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1744. Can you give the Committee a short abstract of these facts?-Yes, I Mr. F. H. Janson. can do so.

1745. What is the toll?-Upon that I must refer you to the managing proprietor or the check clerk.

1746. Sir J. Shelley.] Do you make no report to the shareholders? - No. There are two meetings in the year, at which each proprietor of a whole share is summoned. Under the deed of constitution only the proprietors of whole shares are competent to attend and vote, and generally speaking three or four proprietors attend, by whom the business is transacted.

1747. Is there any debtor and creditor account laid before the meeting for them to vote upon ?-I believe the treasurer brings the statement which is submitted to the meeting; but I am not present at the meetings.

1748. Does no one appear at the meetings as solicitor?-Certainly, if there happens to be any law business; but it is taken after the rest is disposed of.

1749. Are the accounts audited by any paid auditor?-I do not know their course of proceeding at all. I have only a general knowledge of the proceedings. But the managing proprietor could inform you entirely upon these points.

1750. As between the public, that is, the toll-payers and the toll-receivers, there is no one apparently who keeps any account whatever?-No; it is a private partnership concern, with a very limited number of partners.

1751. Is there any one present who can furnish the Committee with any abstract of the accounts?—I think that Mr. Tayler will be able to give you all the leading points of the accounts. I was called to speak merely to the legal position of the bridge. Perhaps I might be allowed to say, as regards the price mentioned in the last sale of shares, that the tolls have been progressing annually, so that we should not consider that at all a measure of their present value.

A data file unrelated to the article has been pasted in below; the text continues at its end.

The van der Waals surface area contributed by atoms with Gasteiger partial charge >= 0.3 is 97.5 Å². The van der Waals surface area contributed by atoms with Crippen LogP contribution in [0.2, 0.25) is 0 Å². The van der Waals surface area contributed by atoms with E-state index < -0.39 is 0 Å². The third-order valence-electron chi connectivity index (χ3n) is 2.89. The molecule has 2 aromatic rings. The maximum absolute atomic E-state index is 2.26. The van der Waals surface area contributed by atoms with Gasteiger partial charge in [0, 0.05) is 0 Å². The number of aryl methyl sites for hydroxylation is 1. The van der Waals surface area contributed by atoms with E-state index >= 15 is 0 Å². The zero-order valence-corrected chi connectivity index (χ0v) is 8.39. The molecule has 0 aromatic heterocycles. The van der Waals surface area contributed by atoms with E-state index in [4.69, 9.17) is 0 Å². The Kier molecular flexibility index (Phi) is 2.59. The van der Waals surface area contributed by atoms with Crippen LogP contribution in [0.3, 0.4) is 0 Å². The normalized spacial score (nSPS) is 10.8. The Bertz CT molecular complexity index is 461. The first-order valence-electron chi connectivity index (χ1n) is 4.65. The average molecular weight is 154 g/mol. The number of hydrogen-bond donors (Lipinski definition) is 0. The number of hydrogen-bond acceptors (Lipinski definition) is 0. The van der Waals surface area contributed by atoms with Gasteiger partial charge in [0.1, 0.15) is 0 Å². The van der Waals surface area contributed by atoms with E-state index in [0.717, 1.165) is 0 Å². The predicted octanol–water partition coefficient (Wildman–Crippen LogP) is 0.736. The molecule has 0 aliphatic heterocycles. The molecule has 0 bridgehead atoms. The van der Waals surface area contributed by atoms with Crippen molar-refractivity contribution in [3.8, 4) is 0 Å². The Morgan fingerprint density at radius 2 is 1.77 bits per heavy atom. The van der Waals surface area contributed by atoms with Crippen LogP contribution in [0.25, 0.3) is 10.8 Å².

1752. Are you free to ask any amount of toll that may be thought prudent?— No; there was a fixed scale of toll.

1753. The amount of the shares will depend upon the amount received from the tolls; can you tell the Committee whether there is, by Act of Parliament, any schedule of charges beyond which this company cannot go ?—The rate of toll is confined by the Act to a certain scale, which cannot be exceeded. The increase that I speak of has arisen from the increased traffic over the bridge, not from any increase in the rate of tolls.

1754. Chairman.] Do you reside in the neighbourhood of the bridge ?-No. 1755. Do you know whether any opinion has been expressed by the inhabitants as to the desirableness of throwing it open ?-I never heard of any.

1756. Are the powers of the Act still in force?—Yes; I believe so.